A mountain trip in Adamello Alps (Italy), 25-31 August 2018
Adamello group is home to some of the most southern glaciers in Italy. This area stretches even further south than the Dolomites. The mountains (up to about 3500 m) are very attractive. In some places they resemble Dolomites, but they can also be very different. Because of the time limitations, we could only spend 7 days in the mountains, including approach and descent back to the car. Nonetheless, the trip was intense and fulfilling and we did not feel that it was too short. Everybody enjoyed it!
Coloured lines show our track. The arrow shows direction of travel, and the "P" icon shows the car park.
The walking time includes short breaks but excludes lunch break.
- Technical level. The trip was just at the right level for us. It was not too simple but we did not have unsurmountable difficulties either. The Adamello group is highly recommended for simple trips in the mountains! The glaciers are not too steep, there are crevasses but not too many. The Winter was rather cold, but the Summer was hot and the snow cover on the glacers was all but gone. The only stretch of the wet (snow-covered) glacier we had to cross was near Passo di Cavento, but even there most crevasses were visible. There were several areas of rockfall hazard, but we did not see any rockfalls (except the ones that we dislodged). The steep sections of marked paths are equipped with chains and steps and do not present any technical difficulties. We crossed several sections with very large boulders, so the danger of falling and breaking one's leg was very real.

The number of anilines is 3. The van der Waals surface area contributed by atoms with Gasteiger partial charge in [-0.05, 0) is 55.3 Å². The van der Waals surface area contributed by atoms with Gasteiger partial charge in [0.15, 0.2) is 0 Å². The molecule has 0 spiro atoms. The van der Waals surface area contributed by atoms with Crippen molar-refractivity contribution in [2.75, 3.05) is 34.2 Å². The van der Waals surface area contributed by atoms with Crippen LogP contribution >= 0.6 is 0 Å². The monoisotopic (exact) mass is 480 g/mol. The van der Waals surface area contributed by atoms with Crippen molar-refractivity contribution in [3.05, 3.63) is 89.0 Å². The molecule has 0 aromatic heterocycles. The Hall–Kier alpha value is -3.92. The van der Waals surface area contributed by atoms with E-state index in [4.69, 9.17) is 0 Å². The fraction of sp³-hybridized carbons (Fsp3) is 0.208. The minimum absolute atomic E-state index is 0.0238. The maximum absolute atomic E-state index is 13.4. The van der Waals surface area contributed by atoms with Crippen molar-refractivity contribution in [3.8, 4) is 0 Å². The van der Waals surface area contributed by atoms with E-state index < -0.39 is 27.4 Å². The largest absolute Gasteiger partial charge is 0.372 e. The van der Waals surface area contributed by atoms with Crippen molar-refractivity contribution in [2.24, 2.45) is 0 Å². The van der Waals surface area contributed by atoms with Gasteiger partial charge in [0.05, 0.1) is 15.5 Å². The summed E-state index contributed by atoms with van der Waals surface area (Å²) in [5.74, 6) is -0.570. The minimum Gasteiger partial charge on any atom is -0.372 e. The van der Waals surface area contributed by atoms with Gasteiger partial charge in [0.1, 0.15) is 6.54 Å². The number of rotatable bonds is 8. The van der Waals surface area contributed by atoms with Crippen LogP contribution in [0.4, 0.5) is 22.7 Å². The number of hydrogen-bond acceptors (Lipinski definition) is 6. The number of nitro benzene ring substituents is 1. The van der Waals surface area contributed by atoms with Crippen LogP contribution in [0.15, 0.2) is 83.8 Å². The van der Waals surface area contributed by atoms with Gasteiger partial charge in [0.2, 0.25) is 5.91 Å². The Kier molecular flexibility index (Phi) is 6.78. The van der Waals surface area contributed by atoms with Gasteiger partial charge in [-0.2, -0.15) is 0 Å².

- Walking time, planning the trip and excape routes. Because of the limited duration of the trip, we could not include too much spare time in the plan. The sun rose at around 6.25 and set again at 20.25. We strived to leave our camping spots around 7.30-8.30 in the morning. Because of the navigational errror near Passo di Cavento, we had to sacrifice planned ascent of Adamello mountain. The last three days of the trip were glacier-free, following marked paths, so in case of any emergency we could just go down the valley. We could also escape from the Lobbia glacier via Passo di Val Fumo. As an alternative to Passo di Cavento, we considered Davolo-Folgorido passes or Bocchetta di Folgorida-Toppette passes but we could not find their descriptions. We also considered Passo Croce o del Dosson as a more technical alternative to Passo della Lobbia Alta but we did not have enough spare time for it (spare time would have been needed for extra altitude gain, steep ascent, roping up on descent).
- The weather. We were very lucky with the weather. The days of approach and descent were very wet but all other days were rain-free. Days 3-5 were all sunny, no clouds. It was not too hot but the nights were not cold, only once did the temperature drop below freezing point.
- Gas cartidges. Italians mostly use CampinGaz, which does not fit our burners. We reserved gas cartridges in Decathlon and then collected them on arrival. One cannot book gas cartridges to be delivered to the shop, it is only possible to reserve whatever is currently available in the shop, and the reservation is only valid for 3 days. So after some gas-hunting, we managed to reserve 4 large cartridges and two small ones.